A few weeks ago, I posted some preliminary statistics on Bird and Lime electric scooters (aka dockless mobility devices) in Indianapolis, comparing the scooters here to those in Louisville. I then spoke with Alison Griswold at Quartz to refine the population of scooters we were analyzing, and have since updated the numbers. The main takeaway … Continue reading Update to Scooter Stats
Note: an update to this analysis was posted March 27, 2019 March 5, 2019 Update After publishing this, I was able to chat with Alison at Quartz (new newsletter out today) and talk through some of the methodological differences between what Nathan (Louisville) and I did. I wanted to update the post with some new … Continue reading Bird & Lime Scooters in Indianapolis, Fall 2018 Edition
I've been working a lot lately with the CDC's Opioid Prescribing Rate data I posted about in May. A fellow grad student at IU, Kevin Wiley, and myself, have been working on an RShiny app for visualizing maps of this data and the trends over time. We have a lot left that we want to … Continue reading Visualizing State-Level Changes in Opioid Overdose Deaths
The opioid epidemic regularly garners national headlines, and numerous new and ongoing efforts are attempting to curb the overprescription of opioids in this country. For example, here in Indiana, IU has already invested in 16 projects as a part of the Addictions Grand Challenge. The university-government partnership is currently preparing for the second phase of proposals proposing novel … Continue reading Opioid Prescribing Rate Trends in Indiana, 2006-2016
The Background. As a rule, I don't pick March Madness brackets. At least not for real. My favorite part of the tournament season is to come up with the most convoluted and esoteric criteria I can for picking games and then put together my bracket based on those criteria. For example, a few years back I … Continue reading maRch madness
The current tax reform debate and congressional procedures in general have me watching a lot of CSPAN lately. As I've followed this debate, I got curious about something that became more and more apparent: I knew Congress was old... but exactly how old? This seemed like a fun, easy data visualization task, and here we are. … Continue reading How old is the Senate?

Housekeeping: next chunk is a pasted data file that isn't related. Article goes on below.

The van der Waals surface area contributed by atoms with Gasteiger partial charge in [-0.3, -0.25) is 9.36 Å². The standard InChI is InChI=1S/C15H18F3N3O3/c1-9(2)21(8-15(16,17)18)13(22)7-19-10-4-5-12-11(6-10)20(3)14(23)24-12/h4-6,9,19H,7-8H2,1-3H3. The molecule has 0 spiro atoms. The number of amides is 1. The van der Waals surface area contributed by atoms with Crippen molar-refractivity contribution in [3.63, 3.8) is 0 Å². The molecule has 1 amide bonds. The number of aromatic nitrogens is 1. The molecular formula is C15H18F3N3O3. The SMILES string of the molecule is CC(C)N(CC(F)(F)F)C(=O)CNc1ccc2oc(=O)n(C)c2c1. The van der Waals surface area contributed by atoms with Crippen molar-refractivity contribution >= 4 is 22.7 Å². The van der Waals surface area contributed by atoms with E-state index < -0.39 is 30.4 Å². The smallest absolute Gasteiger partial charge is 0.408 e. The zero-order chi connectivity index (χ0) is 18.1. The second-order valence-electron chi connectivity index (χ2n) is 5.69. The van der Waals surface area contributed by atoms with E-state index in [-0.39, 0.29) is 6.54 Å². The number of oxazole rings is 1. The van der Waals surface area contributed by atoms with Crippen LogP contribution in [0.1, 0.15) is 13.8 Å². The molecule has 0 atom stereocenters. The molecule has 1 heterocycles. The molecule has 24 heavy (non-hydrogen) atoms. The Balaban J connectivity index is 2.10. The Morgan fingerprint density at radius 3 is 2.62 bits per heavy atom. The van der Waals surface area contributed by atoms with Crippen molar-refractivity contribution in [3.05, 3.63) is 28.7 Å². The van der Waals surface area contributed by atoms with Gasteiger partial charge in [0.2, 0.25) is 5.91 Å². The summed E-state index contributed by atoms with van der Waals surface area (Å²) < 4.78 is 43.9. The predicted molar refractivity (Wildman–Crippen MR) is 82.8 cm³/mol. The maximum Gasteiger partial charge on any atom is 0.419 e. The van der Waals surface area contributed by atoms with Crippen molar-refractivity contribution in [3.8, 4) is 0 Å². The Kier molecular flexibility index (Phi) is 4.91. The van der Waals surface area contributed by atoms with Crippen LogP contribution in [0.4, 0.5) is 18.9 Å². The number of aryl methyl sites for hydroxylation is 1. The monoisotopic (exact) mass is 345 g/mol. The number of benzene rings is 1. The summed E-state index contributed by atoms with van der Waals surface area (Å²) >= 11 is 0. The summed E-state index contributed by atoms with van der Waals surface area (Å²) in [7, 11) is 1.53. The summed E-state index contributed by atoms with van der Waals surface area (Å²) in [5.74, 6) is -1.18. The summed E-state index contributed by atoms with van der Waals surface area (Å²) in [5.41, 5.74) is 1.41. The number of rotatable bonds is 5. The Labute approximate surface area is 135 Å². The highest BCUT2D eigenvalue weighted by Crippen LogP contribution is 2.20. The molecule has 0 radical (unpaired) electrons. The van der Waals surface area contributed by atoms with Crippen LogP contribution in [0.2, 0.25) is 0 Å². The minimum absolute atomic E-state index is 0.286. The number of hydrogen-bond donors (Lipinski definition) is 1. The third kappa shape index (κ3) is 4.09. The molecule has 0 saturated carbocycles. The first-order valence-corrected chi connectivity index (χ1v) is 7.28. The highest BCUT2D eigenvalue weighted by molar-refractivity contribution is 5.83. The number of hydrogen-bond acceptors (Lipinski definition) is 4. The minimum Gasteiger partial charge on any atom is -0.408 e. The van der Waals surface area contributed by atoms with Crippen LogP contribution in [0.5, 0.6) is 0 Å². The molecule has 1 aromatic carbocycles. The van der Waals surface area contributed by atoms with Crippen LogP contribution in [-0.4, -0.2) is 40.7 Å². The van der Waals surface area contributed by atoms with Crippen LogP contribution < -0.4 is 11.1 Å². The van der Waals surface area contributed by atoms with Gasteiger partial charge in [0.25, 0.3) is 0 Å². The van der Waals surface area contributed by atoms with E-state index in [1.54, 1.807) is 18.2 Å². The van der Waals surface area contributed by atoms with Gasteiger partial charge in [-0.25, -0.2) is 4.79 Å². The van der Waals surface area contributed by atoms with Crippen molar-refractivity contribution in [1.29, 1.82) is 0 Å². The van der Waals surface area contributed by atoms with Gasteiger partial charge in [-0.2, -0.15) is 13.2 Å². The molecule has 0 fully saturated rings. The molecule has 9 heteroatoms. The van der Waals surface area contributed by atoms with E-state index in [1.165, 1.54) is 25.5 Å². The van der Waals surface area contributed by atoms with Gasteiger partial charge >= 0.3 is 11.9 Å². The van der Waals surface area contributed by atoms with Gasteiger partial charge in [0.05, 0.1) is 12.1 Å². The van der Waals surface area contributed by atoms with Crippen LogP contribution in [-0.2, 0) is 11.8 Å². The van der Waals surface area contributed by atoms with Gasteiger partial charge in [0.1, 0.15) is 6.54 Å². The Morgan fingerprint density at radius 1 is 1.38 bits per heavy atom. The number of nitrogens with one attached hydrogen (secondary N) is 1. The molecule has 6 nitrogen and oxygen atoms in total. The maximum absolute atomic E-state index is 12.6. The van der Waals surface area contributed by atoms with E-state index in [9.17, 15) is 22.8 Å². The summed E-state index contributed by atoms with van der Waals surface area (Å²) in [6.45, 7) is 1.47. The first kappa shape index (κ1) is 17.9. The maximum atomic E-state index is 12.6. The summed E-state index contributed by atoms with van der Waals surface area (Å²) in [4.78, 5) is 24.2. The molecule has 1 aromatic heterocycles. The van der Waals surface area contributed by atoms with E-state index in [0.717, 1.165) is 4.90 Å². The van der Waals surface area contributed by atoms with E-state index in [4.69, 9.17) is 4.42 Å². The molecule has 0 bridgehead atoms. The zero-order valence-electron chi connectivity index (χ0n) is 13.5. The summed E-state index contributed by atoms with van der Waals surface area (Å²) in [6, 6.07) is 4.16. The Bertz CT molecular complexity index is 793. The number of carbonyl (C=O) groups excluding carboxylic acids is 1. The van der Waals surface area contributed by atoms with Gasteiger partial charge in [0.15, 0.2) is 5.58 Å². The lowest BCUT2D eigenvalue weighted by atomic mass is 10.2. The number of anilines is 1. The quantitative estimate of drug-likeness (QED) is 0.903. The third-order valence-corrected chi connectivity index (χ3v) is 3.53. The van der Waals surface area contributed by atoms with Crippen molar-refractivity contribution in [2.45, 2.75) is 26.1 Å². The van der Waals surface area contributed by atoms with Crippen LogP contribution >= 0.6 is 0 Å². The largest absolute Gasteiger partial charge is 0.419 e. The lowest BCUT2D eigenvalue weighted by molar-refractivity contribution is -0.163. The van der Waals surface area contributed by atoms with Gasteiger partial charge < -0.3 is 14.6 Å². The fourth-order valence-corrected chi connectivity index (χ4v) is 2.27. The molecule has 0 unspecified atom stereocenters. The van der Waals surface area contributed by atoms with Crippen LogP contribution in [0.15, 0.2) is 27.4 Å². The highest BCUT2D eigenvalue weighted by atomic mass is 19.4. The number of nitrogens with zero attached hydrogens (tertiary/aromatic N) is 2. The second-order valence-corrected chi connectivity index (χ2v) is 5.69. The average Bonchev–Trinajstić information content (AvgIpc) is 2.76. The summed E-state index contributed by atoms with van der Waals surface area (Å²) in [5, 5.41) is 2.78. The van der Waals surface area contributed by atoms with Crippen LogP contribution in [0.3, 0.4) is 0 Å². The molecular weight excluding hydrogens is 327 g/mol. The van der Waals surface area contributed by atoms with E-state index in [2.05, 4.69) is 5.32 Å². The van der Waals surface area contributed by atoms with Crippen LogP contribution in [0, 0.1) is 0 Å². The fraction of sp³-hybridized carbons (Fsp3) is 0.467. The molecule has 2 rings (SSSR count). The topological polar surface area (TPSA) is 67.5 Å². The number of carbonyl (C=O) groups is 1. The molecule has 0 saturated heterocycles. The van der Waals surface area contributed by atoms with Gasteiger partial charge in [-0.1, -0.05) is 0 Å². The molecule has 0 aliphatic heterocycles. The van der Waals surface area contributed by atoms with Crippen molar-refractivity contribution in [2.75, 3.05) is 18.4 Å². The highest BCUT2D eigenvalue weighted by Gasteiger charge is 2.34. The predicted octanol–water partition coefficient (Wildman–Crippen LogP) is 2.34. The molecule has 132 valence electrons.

I typically have no reason to post photos; most pictures I have are screenshots of articles or pictures of my mom's cats being lazy cats. But I just can't keep these to myself. My cousin, uncle and I hiked Mount Verstovia in Sitka, Alaska today. We summited Arrowhead, roughly 3,000 vertical feet of climb … Continue reading Mount Verstovia in Sitka, AK
An explainer on how to put together an interesting geographic data visualization in RStudio using the geofacet package.
"I share enthusiasm for the emancipatory potential of technoscience to create new meanings and new worlds, while at the same time remaining highly critical. And this involves redefining genuine inventiveness as not just about speed and novelty, but about challenging the assumptions that permeate our scientific discourse. To put it simply, it means thinking about social problems first, and then thinking of technical solutions, rather than the other way around. For example, crunching big data and then looking for applications for it, as if crunching big data isn't a political act in itself. But we can't do this while the people who design our technology and design what's made are so unrepresentative of society."
The default picture of tech companies is ping pong tables, beanbag chairs, nerdy t-shirts, and brilliant if socially awkward programmers wearing headphones and tapping away at sticker-adorned MacBook Pros. While that image can entertain, beneath the stereotypes there lies an incredibly useful set of cultural principles that individuals and other industries should look to adopt.